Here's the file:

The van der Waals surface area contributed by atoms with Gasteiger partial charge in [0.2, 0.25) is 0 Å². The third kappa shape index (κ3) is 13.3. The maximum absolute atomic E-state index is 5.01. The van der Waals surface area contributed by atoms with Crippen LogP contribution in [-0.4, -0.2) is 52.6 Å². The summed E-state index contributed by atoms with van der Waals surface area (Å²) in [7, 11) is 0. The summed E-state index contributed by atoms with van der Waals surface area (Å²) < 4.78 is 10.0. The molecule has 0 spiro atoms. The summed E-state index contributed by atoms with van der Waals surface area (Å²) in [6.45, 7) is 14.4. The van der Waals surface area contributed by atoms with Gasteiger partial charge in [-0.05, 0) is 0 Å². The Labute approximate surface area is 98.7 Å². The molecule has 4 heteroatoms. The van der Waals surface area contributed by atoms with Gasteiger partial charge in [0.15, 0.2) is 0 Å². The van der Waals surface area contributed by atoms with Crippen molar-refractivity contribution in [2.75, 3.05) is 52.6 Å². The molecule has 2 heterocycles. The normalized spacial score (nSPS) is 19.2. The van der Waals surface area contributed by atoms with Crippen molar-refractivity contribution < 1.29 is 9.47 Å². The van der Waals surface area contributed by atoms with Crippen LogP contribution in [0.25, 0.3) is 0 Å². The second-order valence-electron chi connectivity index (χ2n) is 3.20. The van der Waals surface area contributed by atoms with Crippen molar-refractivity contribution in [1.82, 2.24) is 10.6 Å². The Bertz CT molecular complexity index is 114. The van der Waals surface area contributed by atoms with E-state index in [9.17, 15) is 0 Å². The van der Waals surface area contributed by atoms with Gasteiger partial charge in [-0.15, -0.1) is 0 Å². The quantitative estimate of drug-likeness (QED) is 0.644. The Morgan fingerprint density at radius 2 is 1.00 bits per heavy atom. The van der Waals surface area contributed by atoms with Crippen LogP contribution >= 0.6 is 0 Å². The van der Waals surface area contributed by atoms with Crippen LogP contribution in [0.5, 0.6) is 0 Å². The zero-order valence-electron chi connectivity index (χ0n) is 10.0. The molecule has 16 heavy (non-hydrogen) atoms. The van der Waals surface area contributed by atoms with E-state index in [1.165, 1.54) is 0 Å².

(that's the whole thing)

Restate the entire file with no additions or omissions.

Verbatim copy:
The van der Waals surface area contributed by atoms with Gasteiger partial charge in [0.2, 0.25) is 0 Å². The third kappa shape index (κ3) is 13.3. The maximum absolute atomic E-state index is 5.01. The van der Waals surface area contributed by atoms with Crippen LogP contribution in [-0.4, -0.2) is 52.6 Å². The summed E-state index contributed by atoms with van der Waals surface area (Å²) in [7, 11) is 0. The summed E-state index contributed by atoms with van der Waals surface area (Å²) < 4.78 is 10.0. The molecule has 0 spiro atoms. The summed E-state index contributed by atoms with van der Waals surface area (Å²) in [6.45, 7) is 14.4. The van der Waals surface area contributed by atoms with Gasteiger partial charge in [-0.05, 0) is 0 Å². The Labute approximate surface area is 98.7 Å². The molecule has 4 heteroatoms. The van der Waals surface area contributed by atoms with Gasteiger partial charge in [0.15, 0.2) is 0 Å². The van der Waals surface area contributed by atoms with Crippen molar-refractivity contribution in [2.75, 3.05) is 52.6 Å². The molecule has 2 heterocycles. The normalized spacial score (nSPS) is 19.2. The van der Waals surface area contributed by atoms with Crippen molar-refractivity contribution < 1.29 is 9.47 Å². The van der Waals surface area contributed by atoms with Crippen LogP contribution in [0.25, 0.3) is 0 Å². The second-order valence-electron chi connectivity index (χ2n) is 3.20. The van der Waals surface area contributed by atoms with Crippen molar-refractivity contribution in [1.82, 2.24) is 10.6 Å². The Bertz CT molecular complexity index is 114. The van der Waals surface area contributed by atoms with E-state index in [9.17, 15) is 0 Å². The van der Waals surface area contributed by atoms with Gasteiger partial charge in [-0.15, -0.1) is 0 Å². The quantitative estimate of drug-likeness (QED) is 0.644. The Morgan fingerprint density at radius 2 is 1.00 bits per heavy atom. The van der Waals surface area contributed by atoms with Crippen LogP contribution >= 0.6 is 0 Å². The van der Waals surface area contributed by atoms with Crippen LogP contribution in [0.5, 0.6) is 0 Å². The zero-order valence-electron chi connectivity index (χ0n) is 10.0. The molecule has 16 heavy (non-hydrogen) atoms. The van der Waals surface area contributed by atoms with E-state index in [1.165, 1.54) is 0 Å².